Molding processes are used to create objects with the assistance of a die. The material — which is typically heated or molten — is poured or otherwise injected into the cavity of a die. As the material fills the surrounding space, it creates a casting in the same shape as the die. Not all molding processes are the same, however. Permanent mold casting, for example, requires the use of a reusable mold. To learn more about permanent mold casting and how it works, keep reading.
Overview of Permanent Mold Casting
Also known simply as permanent molding, permanent mold casting is characterized by the use of a reusable or “permanent” mold. Rather than being disposed of, the molds can be reused. It’s not uncommon for manufacturing companies to reuse permanent molds hundreds of times.
During permanent mold casting, raw material is placed into the cavity of a permanent mold. Permanent molds are typically made of strong metals and alloys, some of which include aluminum, copper, steel, iron, graphite and lead. After the raw material has cooled and hardened, the casting is removed from the mold cavity. Because permanent mold casting uses permanent molds, the mold can then be reused.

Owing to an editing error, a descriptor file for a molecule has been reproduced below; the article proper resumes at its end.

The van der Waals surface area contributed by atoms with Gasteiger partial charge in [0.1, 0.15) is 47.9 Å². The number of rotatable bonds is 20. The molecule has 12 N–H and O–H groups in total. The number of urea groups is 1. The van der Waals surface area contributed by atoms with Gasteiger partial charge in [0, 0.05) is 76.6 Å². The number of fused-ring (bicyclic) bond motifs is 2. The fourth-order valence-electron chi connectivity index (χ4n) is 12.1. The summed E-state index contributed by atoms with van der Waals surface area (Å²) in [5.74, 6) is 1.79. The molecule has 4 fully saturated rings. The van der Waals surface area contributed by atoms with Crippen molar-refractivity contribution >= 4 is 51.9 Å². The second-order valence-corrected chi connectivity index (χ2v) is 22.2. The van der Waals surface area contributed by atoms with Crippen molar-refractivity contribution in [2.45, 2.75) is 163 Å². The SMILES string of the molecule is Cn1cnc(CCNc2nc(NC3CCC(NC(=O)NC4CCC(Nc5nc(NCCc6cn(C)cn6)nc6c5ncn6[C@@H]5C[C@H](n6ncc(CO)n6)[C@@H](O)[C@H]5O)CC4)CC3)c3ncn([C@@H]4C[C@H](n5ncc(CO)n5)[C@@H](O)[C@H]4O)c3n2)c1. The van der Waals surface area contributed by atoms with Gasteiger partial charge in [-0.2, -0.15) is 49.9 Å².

Types of Permanent Mold Casting
Permanent mold casting can be broken down into several different types of types, one of which is gravity. As the name suggests, gravity mold casting uses gravity to inject the mold cavity with the raw material. The mold is first preheated to a temperature of up to 400 degrees Fahrenheit. Next, the mold cavity is treated with a non-sticking solution. The heated or molten raw material is then poured into the mold cavity, essentially using gravity to fill it.
Another common type of permanent mold casting is slush. Slush differs from gravity permanent mold casting in the sense that it doesn’t create solid objects. Rather, slush permanent mold casting is typically used to create hollow objects. During this casting process, heated or molten material is poured into the mold cavity. However, the material is only allowed to cool just enough so that it forms a shell around the exterior of the mold cavity. The remaining liquid material is then removed, thereby creating a hollow object.
There’s also low-pressure permanent mold casting. This alternative casting processes use low-pressure gas to force the heated or molten material into the mold cavity. It requires the use of a specialized casting machine with a plunger on top. As the plunger pushes downward, it injects the material into the mold cavity using inert gas. Neither gravity nor slush permanent mold casting use pressure.